When I was a young boy I was constantly trying to assert my superiority over my siblings. I had to be the best at everything, and it was easy to believe I was the best. I was the oldest of seven brothers and a sister. Naturally, I was faster, stronger, and more coordinated than the rest of them. I had more experience and more practice for the simple reason that I had at least a 1 1/2-year head start on all of them. Being the best was quite literally like taking candy from a baby... for awhile.
As we grew older it became harder to be the best at everything. My brothers’ and sister’s natural talents and gifts began to emerge and develop as they grew. They became better at those things they were naturally talented at, and competition began to grow stiffer. But we never lost our competitive spirit. Rarely were we not trying to do something better, faster, more efficiently, or more creatively than the others. And of course, we had to give each other a hard time about it. We were constantly bragging, boasting, and gloating. Every once in awhile someone got punched or hit in the head with a flying toy. So it is, from my experience with my brothers, that I imagine something similar was taking place amongst the 12 disciples whom Jesus called to follow Him.
While only a couple of them might have been related by blood, they seem to be a lot like how my brothers and I were. And just like my brothers and I, they were always jabbing each other in the ribs and talking about who was better.
Luke records the account of the very first time the Lord’s Supper was celebrated and immediately afterward, wouldn’t you know it, the disciples are at it again. Like many times before, they are worried about who among them was the greatest. Luke writes: “A dispute also arose among them, as to which of them was to be regarded as the greatest.” (Luke 22:24, ESV)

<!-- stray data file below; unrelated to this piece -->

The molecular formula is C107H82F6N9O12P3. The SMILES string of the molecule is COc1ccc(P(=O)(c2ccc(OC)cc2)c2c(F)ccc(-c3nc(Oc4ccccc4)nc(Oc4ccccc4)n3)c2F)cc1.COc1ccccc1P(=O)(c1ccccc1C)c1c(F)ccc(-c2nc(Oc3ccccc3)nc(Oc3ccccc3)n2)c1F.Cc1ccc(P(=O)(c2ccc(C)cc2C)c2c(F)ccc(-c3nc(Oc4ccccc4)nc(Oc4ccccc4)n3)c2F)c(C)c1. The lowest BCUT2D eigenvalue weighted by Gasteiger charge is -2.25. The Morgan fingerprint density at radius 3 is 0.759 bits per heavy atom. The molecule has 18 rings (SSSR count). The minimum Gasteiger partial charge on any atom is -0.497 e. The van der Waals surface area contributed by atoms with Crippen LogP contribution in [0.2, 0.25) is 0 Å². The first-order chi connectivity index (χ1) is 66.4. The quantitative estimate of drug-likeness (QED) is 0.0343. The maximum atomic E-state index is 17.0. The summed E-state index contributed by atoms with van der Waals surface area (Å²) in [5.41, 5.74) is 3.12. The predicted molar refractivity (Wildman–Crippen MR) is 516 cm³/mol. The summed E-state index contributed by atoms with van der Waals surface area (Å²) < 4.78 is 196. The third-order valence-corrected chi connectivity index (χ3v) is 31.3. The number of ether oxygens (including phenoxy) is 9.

Jesus gives them a lesson in the kingdom economics of greatness. It’s not what you think. It doesn’t look anything like what greatness is made out to be in this world. Something that I’ve always wondered was why didn’t Jesus just shut them all down by saying, “Guys, why are you even questioning who amongst you is the greatest? Clearly, it’s me. I’m the greatest”
Many other times Jesus hints at His greatness. He points out the temple and says, “Something greater than the temple is here.” (Matt 12:6) He speaks of the men of Nineveh who repented at Jonah’s preaching, and says, “Something greater than Jonah is here.” (Matt 12:41) He speaks of Solomon’s wisdom for which a queen traveled just to glean insight from, and says, “Something greater than Solomon is here.” (Matt 12:42)
Are you a great architect? Or at least skilled in the Legos department? Jesus is greater. Are you a skilled speaker or preacher? Can you bring your influence to bear on others through your words? Jesus literally is the Word. He’s greater. Are you wise? Do all your family and friends come to you for advice? Jesus is wiser. He’s greater than you and I and everyone. Ain’t no one got anything on Jesus. That’s the truth. He’s better than Jonah, the temple, Solomon… yeah, basically everyone. It also doesn’t hurt that He’s God.
Contemplate what it would be like to be greater and better than anyone and everyone else at everything. What would you do with that power? My mind begins to drool with the tantalizing prospect of wielding such power. Why, I could do anything, have anything, be anything. Greatest brother of all time? Check. President of the United States? No one would even run against me that election year. Check. Ruler of the whole world? Why not? Check. I could have it all. All the riches, all the prestige, all the accolades, all the glory. Because that’s what the one with all the power does, right? And of course, everyone would serve me then. I guess it’s kind of like being a god.